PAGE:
Cytomegalovirus (CMV) Infection - Maximed Turkey
Cytomegalovirus infections are often very mild and can be successfully treated with antibiotics, but sometimes they can cause more serious problems.
One of the most serious issues that a CMV infection may cause is a blood infection known as disseminated intravascular coagulation (DIC). DIC is a potentially fatal condition in which the body's ability to clot blood becomes impaired, which can lead to uncontrolled bleeding from small cuts or even from internally bleeding organs.
In most cases, DIC develops slowly over days or weeks and does not produce symptoms until it has progressed too far. If left untreated, bleeding may occur anywhere in the body and disrupt many bodily functions such as breathing and kidney function.
People who are infected with CMV are more likely to die of heart failure or bacterial pneumonia after infection, compared to people who are not infected. DIC is more common among people who have had recent infections with CMV.
The mortality rate for children with CMV is 29%, while the rate is 57% in adults. Males have a higher mortality rate than females of the same age group, due to the tendency for males to develop severe disease of the heart, pulmonary disease, and bone disorders.
CMV infection in childhood has been associated with schizophrenia later in life. CMV may also contribute to hearing loss and cleft palate, along with other congenital anomalies.
CMV is the common cause of congenital infection. The fetal outcomes of CMV pneumonia during pregnancy include intrauterine death (IUFD) and characteristic malformations, known as the caudal regression sequence (CRS).
Teratogenic effects that can occur in infants born to CMV-infected mothers include:
Respiratory distress syndrome, encephalitis, microcephaly, retinitis, meningoencephalitis, and hepatitis may also occur. In addition to the above findings, severely affected infants may have low birth weight, abnormal cranial sonograms, and renal abnormalities.
The progression of cytomegalovirus infections to disseminated intravascular coagulation is not well understood.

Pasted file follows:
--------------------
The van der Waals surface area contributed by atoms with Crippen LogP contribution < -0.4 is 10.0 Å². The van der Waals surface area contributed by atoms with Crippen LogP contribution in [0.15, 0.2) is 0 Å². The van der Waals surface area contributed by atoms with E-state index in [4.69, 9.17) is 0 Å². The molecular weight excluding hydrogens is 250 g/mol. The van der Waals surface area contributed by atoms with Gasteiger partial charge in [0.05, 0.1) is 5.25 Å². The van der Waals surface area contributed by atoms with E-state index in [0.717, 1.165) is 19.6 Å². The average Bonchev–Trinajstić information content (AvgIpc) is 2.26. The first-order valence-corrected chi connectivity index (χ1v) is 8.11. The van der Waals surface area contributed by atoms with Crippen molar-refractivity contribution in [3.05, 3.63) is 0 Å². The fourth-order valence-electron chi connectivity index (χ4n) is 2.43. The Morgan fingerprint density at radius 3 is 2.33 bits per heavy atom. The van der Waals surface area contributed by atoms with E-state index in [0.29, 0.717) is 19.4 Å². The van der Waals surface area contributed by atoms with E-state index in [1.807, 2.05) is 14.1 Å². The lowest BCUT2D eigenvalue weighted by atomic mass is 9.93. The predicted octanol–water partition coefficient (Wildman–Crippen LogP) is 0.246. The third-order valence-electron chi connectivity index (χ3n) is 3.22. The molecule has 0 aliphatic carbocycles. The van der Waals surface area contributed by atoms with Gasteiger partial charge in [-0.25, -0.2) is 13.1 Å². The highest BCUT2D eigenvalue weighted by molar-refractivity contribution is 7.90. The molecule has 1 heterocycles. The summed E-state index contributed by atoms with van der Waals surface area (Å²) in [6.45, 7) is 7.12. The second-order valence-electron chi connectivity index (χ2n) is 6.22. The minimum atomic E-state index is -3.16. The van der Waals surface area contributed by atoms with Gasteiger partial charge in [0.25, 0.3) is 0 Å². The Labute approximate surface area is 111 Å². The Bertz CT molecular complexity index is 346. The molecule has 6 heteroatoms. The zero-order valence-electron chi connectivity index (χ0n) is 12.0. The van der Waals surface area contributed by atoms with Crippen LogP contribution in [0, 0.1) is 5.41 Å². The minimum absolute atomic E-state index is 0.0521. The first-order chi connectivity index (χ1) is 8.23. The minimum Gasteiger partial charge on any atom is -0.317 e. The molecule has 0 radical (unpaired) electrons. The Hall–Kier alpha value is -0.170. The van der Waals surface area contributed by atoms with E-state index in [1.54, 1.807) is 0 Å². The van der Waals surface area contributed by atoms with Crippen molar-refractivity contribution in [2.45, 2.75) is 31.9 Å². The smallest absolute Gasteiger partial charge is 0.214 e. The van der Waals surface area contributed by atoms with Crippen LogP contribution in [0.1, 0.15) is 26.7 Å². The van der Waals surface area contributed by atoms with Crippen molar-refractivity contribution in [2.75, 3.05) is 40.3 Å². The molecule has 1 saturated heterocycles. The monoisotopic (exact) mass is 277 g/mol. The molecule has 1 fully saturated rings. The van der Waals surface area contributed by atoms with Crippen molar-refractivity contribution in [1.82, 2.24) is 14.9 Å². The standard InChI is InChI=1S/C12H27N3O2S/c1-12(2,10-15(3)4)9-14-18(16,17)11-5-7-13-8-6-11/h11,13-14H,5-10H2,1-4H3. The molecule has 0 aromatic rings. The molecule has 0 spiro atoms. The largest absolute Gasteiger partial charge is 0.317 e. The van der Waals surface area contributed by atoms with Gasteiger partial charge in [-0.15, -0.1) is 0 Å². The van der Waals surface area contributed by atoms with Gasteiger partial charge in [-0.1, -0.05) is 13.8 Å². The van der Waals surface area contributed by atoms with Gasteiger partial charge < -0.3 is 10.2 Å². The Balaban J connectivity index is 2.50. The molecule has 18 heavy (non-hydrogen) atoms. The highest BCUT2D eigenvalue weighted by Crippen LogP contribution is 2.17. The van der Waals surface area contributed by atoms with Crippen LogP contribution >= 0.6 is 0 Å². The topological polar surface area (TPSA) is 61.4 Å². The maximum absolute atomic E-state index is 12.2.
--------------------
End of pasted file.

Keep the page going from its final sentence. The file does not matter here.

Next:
The treatment of DIC, in particular, is very difficult to predict accurately because it depends so greatly on factors such as the condition of the patient, his or her immune response, and the type of CMV infection.
It seems likely that there are several different types of CMV infections that can progress to DIC at various rates. Even within the same infection, the rate of DIC may vary. The progression of CMV infections may be dependent on certain host, viral, or immunological factors.
Antiviral therapy is the only proven treatment for CMV infections. Children with severe disease are treated with intravenous acyclovir or other antiviral drugs. Milder cases can be treated vaginally, orally, by IV infusion, or by suppositories given together with antacids.
Modafinil is an effective treatment for established cytomegalovirus infection in otherwise healthy people without complications. It can also be used prophylactically in people with AIDS and may be an effective treatment for children with congenital CMV.
The treatment of DIC is difficult and each case needs to be treated individually because the success of the treatment depends on factors such as the severity of the disease and the patient's immune response.
Often, large amounts of intravenous fluids and blood products are given to try to prevent organs from failing. It may also require a bone marrow transplant and/or a splenectomy.
However, even with this treatment, some patients die from sepsis or other complications while others recover uneventfully.
Frequently Asked Questions On Cytomegalovirus Infections
What Is CMV Infection And How And Why Do We Get It And What Are The Symptoms?
CMV infection is a viral infection that is very common in children. CMV is known as the common cold of the immune system because it usually causes no symptoms in healthy people, though some infected people may experience mild flu-like symptoms including body aches, tiredness, sore throat, or headaches.
CMV can cause serious problems in people who are already sick or who have certain medical conditions such as AIDS, cancer, liver disease, or kidney disorders. CMV can cause serious problems in pregnant women.
What Are The Long-Term Complications Of CMV Infection?
The most common complications are hearing loss in children and birth defects, including microcephaly, in babies born to infected mothers.
CMV can also cause hepatitis, pneumonia, miscarriage, heart problems in children and adults with pre-existing medical conditions. People with weakened immune systems are more likely to have serious CMV infections.
How Is CMV Spread?
CMV is spread through the saliva or urine or stools of an infected person. It can be passed on by sharing toys or eating utensils with someone who has the virus and it can be transmitted from mother to child during pregnancy or childbirth (congenital).